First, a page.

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Cattaraugus County officials weigh in on new gun control law

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Buffalo: Cattaraugus County officials weigh in on new gun control law
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Law enforcement officials in the Southern Tier took aim at Governor Cuomo's new gun control legislation Tuesday. YNN's Mark Goshgarian spoke with the Cattaraugus County Sheriff and District Attorney about how the measure will impact rural communities.

LITTLE VALLEY, N.Y. — "It's certainly going to be impactful, and I need to know a lot more about all of the legislation as its passed before we can really make a complete assessment," said Timothy Whitcomb, Cattaraugus County Sheriff.

Whitcomb says its too early to tell if Governor Cuomo's gun control legislation will make the streets safer.

"We encounter weapons regularly... when we're exercising drug raids, often times there are weapons, sometimes they include assault rifles, sometimes they include handguns," said Whitcomb.

Part of the legislation calls for pistol owners to renew their permit within five years. Whitcomb says given the volume of permits, his office is not prepared.

"You're greatly going to increase the responsibilities of this office without additional staff, without additional equipment to do so, so we will be behind the eight ball," said Whitcomb.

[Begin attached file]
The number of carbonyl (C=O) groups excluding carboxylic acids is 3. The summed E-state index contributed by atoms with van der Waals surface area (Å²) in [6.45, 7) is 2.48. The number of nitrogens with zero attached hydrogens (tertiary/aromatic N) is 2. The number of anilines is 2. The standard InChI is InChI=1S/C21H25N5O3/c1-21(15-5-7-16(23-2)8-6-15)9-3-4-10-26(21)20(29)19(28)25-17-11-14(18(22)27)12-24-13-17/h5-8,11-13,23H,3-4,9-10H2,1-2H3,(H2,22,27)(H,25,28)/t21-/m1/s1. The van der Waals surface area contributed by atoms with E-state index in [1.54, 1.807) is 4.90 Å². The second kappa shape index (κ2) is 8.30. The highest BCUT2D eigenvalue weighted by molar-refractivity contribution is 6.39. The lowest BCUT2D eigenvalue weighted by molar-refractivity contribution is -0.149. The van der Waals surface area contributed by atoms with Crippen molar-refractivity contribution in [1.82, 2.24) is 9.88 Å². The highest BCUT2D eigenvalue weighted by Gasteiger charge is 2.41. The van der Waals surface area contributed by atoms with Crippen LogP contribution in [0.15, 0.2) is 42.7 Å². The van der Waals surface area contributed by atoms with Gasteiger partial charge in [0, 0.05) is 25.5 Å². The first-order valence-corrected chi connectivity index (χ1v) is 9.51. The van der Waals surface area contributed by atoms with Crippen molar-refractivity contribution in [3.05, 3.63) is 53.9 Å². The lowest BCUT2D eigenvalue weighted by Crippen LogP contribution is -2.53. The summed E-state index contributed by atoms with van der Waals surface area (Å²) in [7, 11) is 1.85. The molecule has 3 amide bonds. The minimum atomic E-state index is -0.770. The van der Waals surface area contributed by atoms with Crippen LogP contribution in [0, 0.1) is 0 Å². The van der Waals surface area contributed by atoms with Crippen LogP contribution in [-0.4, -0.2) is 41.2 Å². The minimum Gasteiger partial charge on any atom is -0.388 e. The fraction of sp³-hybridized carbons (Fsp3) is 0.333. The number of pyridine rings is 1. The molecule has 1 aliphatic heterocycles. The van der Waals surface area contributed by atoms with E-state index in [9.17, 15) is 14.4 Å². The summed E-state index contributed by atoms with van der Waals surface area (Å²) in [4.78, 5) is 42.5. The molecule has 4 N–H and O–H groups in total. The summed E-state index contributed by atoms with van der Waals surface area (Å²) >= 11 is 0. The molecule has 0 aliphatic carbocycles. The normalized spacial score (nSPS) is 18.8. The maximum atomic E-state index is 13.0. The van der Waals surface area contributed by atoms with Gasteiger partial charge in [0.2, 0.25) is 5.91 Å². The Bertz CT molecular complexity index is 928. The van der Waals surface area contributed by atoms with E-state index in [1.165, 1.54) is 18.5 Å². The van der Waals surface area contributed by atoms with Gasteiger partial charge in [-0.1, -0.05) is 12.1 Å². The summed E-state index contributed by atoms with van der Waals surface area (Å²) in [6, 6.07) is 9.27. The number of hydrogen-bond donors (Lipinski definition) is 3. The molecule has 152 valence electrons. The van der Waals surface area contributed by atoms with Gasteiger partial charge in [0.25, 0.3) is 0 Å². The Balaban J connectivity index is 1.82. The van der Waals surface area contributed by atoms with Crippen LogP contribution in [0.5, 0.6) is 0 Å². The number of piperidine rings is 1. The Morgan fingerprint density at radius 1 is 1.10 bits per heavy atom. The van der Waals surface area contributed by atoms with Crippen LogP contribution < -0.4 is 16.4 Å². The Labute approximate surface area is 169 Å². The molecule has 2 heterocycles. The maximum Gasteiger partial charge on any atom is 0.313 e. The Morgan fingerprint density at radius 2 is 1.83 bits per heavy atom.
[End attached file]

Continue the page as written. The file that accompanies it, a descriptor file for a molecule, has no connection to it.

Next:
"To place a burden on counties like ours where there are a lot of legal handgun owners, I think its unfair, I also think its going to increase costs and bureaucracy," said Lori Rieman, (R) Cattaraugus County District Attorney.

Rieman says while she agrees with some of the legislation, parts of it go too far.

"While most of the district attorneys in the state signed on, I opted not to," said Rieman.

Though not directly connected to the gun legislation, Rieman disagrees with Cuomo's call for penalty reductions for those caught with small amounts of marijuana.

"Possession of marijuana a lot of times give an officer probable cause to search, and without that we may not get guns that are out there," said Rieman.

The gun legislation and its impact on all counties statewide is expected to be a major topic of discussion when sheriffs from across the state gather for their annual winter conference in Albany next week.

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